Texas had a 27% increase over 2015-17 of alleged inappropriate teacher-student relationships
Kentucky schools reported more than 45 sexual relationships between teachers and students in 2011, up from 25 just a year earlier.
Alabama investigated 31 cases during the year ending July 2013, nearly triple the number it had investigated just four years earlier.
Eric Simpson shared more bad news in the Journal of Music Teacher Education. His study, “An examination of the relationship of teacher certification area to sexual misconduct: Florida as a case study,” analyzed 383 samples of FL teacher discipline cases in 2007-2010 and their area(s) of certification, with these results:
Teachers with multiple-certifications = 35.51%
Music teachers ~5%
Most frequent offense = sexual misconduct 25.77%
But, 60% of the offending music teachers in the sample were disciplined for sexual misconduct!
Can the data get any worse? In 2004, the U.S. Department of Education released the results of the Shakeshaft national study by the American Association of University Women, with 9.6 percent of students reporting that they had suffered some form of sexual abuse during their school careers. According to http://www.slate.com/articles/news_and_politics/explainer/2012/02/is_sexual_abuse_in_schools_very_common_.html “the list of such conduct included lewd comments, exposure to pornography, peeping in the locker room, and sexual touching or grabbing. Around one in 10 students said they had been the victim of one or more such things from a teacher or other school employee, and two-thirds of those reported the incident involved physical contact.”
If these numbers are accurate and truly representative of the student population nationwide, 4.5 million students currently in grades K-12 have suffered some form of sexual abuse by an educator or school staff member.
Another area I did not dive into during the last three articles is our legal mandate to report colleagues who violate “The Code,” especially for sexual misconduct. My own state’s regulations (similar to most) are as follows:
“All educators who know of any action, inaction or conduct which may constitute sexual abuse or exploitation or sexual misconduct are now required to file a mandatory report with the Department and shall report such misconduct to his or her chief school administrator and immediate supervisor.”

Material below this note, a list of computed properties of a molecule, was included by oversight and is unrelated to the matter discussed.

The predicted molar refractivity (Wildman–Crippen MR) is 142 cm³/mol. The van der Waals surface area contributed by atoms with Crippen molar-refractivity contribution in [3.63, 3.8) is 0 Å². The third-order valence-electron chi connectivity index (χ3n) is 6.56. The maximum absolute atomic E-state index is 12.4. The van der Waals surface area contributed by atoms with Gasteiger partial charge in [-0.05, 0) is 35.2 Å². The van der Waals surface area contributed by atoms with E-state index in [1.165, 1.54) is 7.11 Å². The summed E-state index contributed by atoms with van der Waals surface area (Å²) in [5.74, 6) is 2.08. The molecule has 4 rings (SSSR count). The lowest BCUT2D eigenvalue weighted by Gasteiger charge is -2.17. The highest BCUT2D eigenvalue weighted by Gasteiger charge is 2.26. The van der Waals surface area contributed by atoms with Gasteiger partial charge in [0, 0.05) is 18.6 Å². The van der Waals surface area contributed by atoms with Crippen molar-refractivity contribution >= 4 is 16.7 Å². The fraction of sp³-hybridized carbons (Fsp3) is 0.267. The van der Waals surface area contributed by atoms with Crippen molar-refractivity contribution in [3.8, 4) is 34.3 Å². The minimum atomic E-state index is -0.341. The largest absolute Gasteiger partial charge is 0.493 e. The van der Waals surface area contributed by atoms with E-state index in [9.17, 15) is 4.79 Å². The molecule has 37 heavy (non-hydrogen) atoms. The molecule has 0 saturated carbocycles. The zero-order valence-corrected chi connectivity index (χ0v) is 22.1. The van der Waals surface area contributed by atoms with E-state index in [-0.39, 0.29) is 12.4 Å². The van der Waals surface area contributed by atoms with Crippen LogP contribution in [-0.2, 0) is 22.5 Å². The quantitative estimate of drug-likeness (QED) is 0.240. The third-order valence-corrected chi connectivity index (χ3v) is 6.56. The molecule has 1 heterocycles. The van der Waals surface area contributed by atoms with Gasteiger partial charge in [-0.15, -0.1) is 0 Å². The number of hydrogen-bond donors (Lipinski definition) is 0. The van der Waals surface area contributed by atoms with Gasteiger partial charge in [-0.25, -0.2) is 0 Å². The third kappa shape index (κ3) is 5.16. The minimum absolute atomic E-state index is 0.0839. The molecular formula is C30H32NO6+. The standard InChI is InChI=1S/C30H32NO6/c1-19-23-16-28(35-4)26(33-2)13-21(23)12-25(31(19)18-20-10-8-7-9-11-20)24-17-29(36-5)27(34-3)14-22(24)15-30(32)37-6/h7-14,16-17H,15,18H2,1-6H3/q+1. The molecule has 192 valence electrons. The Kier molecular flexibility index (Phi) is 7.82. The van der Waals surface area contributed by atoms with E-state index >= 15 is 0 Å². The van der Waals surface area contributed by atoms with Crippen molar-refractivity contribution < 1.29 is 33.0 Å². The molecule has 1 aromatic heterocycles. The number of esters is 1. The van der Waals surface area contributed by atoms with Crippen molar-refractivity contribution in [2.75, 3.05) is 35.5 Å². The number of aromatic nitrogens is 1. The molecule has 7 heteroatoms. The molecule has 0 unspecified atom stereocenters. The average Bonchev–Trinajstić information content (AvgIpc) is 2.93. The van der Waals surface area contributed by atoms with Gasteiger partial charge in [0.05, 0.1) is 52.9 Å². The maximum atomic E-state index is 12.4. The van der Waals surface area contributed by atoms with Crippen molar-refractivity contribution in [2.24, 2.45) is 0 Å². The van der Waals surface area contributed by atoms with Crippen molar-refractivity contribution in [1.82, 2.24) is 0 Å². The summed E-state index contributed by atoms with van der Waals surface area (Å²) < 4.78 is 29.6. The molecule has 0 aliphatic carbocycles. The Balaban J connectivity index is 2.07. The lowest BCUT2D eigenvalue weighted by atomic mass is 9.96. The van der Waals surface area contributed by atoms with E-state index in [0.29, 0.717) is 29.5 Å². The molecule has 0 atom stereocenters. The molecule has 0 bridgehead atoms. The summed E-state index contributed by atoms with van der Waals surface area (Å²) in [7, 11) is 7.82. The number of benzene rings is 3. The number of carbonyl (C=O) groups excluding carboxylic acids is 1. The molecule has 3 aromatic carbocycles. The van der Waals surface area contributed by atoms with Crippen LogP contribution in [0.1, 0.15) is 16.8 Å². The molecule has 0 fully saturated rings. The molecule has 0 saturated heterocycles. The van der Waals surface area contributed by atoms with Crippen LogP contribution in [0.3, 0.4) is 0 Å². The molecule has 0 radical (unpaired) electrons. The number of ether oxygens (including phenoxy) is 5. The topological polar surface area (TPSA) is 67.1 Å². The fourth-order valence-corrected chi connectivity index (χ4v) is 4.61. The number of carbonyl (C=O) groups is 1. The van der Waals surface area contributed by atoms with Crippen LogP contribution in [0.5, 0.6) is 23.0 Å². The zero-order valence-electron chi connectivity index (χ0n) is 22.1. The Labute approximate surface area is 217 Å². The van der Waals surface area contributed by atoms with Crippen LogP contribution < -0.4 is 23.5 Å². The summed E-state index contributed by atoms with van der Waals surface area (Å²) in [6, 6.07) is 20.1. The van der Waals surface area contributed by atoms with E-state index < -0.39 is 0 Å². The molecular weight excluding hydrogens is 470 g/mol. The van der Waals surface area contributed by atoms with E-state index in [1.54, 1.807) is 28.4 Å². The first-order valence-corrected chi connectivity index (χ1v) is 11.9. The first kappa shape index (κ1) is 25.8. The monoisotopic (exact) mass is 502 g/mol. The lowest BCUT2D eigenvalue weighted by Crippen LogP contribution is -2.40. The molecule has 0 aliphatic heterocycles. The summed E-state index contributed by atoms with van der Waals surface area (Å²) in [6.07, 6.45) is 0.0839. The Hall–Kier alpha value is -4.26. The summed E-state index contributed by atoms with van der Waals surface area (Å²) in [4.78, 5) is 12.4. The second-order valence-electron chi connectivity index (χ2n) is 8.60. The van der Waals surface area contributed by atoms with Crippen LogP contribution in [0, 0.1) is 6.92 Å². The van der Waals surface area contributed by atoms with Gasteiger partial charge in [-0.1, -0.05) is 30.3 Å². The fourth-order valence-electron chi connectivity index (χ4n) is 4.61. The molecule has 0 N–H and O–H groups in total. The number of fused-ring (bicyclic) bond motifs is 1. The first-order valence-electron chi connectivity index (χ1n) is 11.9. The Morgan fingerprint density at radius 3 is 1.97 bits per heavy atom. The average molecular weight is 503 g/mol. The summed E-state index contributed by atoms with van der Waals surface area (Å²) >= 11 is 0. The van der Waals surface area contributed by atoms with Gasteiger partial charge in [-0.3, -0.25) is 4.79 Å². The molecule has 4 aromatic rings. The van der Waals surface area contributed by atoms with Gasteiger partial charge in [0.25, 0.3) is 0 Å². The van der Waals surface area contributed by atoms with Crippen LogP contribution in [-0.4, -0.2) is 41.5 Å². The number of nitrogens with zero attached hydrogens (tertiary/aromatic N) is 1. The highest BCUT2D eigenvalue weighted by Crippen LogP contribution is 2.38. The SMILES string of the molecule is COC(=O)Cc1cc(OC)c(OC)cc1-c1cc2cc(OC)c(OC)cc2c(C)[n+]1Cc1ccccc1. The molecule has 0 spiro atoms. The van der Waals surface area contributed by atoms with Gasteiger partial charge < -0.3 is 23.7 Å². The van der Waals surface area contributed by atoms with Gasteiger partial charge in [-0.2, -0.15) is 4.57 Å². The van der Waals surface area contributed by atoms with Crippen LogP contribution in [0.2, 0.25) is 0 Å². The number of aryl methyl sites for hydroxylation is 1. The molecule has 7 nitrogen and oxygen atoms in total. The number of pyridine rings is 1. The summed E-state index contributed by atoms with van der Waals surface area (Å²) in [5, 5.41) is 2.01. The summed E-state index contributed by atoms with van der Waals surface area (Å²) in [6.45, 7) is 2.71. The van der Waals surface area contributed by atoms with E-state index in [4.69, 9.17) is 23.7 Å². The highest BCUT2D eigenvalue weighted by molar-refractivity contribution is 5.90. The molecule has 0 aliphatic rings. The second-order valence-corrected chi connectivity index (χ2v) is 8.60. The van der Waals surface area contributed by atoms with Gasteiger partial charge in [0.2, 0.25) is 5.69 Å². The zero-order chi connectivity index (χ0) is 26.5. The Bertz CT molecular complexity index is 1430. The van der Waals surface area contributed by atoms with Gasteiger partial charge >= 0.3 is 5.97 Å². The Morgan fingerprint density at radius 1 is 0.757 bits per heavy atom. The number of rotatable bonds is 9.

If you are an administrator, the statute is more wide-ranging:
“Specifically, whenever you believe that an educator is involved in misconduct that implicates his or her fitness to serve children in the schools of Pennsylvania, you should report the misconduct to the Department…”
“Reporting to PDE does not relieve [the administrator] of any other duty to report to either law enforcementand/or child protective services.”
Another moral obligation is to simply look out for our student’s welfare and keep our eyes open for any unusual behavior, conflicts, or inconsistencies.
Always looking for the signs of…
Self-abuse or thoughts of suicide
Signs of neglect
Patterns of abuse
Teachers are required to report any suspicions of child abuse, neglect, drug or alcohol use, and mental health problems.
Most school districts have an internal mechanism of reporting to school counselors or administrators any observations (or suspicions) of these issues… everything from falling asleep in class, being “accident-prone” (lots of unexplained injuries), confirming a high absentee rate, exhibiting mood swings (up and down), and coming to school with blurry or blood-shot eyes, etc. No accusations! You just handover your comments to the authorities, and report on what you see, not necessarily what your interpretations are for the causes of the problems.